Message 12 of 20 , Feb 1, 2007
                            I noted the concern about insulation in the article
                            but wonder if it was misplaced.Always remember that WM
                            was designed basically as a narrow canal boat with
                            enough sailing capability to get it across the North
                            Sea or English Channel to explore the European rivers
                            and canals - its why I was attracted to it until I
                            discovered Dutch sailing barges.There are literally
                            thousands of steel narrowboats on the English canal
                            system - more now than when the canals were a truly
                            commercial highway a hundred years or more ago - and a
                            great many are lived on all year round.Two of my
                            friends lived on similar boats for years.Bit of
                            fibreglass,wood panelling and a good pot stove.Even
                            now the Chinese have pushed steel prices up I reckon
                            that you could get the hull built commercially in the
                            UK for around the £10k mark.There must be 5
                            boatbuilders within a 15 mile radius of Worksop and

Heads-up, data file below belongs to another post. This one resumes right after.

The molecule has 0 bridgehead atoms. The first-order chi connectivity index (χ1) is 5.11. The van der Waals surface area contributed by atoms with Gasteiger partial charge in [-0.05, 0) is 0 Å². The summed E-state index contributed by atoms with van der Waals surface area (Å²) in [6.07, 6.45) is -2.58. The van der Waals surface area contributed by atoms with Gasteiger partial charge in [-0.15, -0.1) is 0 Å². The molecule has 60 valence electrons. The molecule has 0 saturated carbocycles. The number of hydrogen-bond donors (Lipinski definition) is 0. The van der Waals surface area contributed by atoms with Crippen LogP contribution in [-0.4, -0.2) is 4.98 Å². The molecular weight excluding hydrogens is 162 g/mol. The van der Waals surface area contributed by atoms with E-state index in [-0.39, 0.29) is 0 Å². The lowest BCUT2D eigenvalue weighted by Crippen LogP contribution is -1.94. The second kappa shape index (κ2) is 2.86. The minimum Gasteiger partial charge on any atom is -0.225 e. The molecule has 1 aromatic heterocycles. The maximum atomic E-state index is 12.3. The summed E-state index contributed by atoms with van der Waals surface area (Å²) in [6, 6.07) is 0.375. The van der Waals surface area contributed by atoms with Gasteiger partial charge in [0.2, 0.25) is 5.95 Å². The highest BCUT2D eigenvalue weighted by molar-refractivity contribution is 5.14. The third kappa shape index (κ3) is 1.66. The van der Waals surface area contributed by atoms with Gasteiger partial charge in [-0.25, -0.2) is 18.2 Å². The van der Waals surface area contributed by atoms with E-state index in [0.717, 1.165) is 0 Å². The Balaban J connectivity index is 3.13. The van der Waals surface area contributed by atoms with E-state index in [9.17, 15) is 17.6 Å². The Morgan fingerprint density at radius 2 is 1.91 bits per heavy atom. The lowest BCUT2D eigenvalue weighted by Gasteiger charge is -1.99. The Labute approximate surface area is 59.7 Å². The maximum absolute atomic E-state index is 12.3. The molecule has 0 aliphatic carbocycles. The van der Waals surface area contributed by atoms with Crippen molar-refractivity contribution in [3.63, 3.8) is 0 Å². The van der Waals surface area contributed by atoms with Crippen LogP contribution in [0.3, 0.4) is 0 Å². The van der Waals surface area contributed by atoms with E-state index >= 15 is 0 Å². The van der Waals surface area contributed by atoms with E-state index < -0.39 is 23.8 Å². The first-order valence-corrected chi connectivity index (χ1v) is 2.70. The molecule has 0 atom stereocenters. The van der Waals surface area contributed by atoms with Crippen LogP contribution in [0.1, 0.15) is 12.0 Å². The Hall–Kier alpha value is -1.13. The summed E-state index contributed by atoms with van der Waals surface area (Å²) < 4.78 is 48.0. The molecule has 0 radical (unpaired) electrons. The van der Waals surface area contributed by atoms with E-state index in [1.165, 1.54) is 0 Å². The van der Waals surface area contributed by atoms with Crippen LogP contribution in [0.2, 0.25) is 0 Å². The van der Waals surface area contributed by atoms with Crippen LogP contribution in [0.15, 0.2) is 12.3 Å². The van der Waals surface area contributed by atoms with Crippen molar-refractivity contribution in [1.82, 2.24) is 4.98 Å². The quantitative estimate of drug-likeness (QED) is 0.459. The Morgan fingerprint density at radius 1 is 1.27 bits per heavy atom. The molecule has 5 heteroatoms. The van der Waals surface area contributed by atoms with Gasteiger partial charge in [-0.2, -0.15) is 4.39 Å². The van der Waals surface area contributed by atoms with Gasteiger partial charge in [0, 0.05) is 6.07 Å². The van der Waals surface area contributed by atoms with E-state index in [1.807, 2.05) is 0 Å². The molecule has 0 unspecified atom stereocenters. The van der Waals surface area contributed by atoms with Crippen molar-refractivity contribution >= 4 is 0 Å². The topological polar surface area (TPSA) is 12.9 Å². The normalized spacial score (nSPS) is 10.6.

thats just off the top of my head without
                            researching.I'd be more worried about sailing ability,
                            getting round the Recreational Craft Directive,and
                            getting some insurance on it,which is a point that
                            I've not seen discussed on this forum - how are PCB's
                            designs regarded by the insurance industry.Too many
                            people seem to be wanting you to have 3rd party
                            insurance these days.I would think that WM with a
                            breeze behind it would go straight through a plastic
                            noddy boat without even slowing down much
                            cheers
                            Andy Airey
                            Ps Must do some research on sailing 'Cuckoos'- our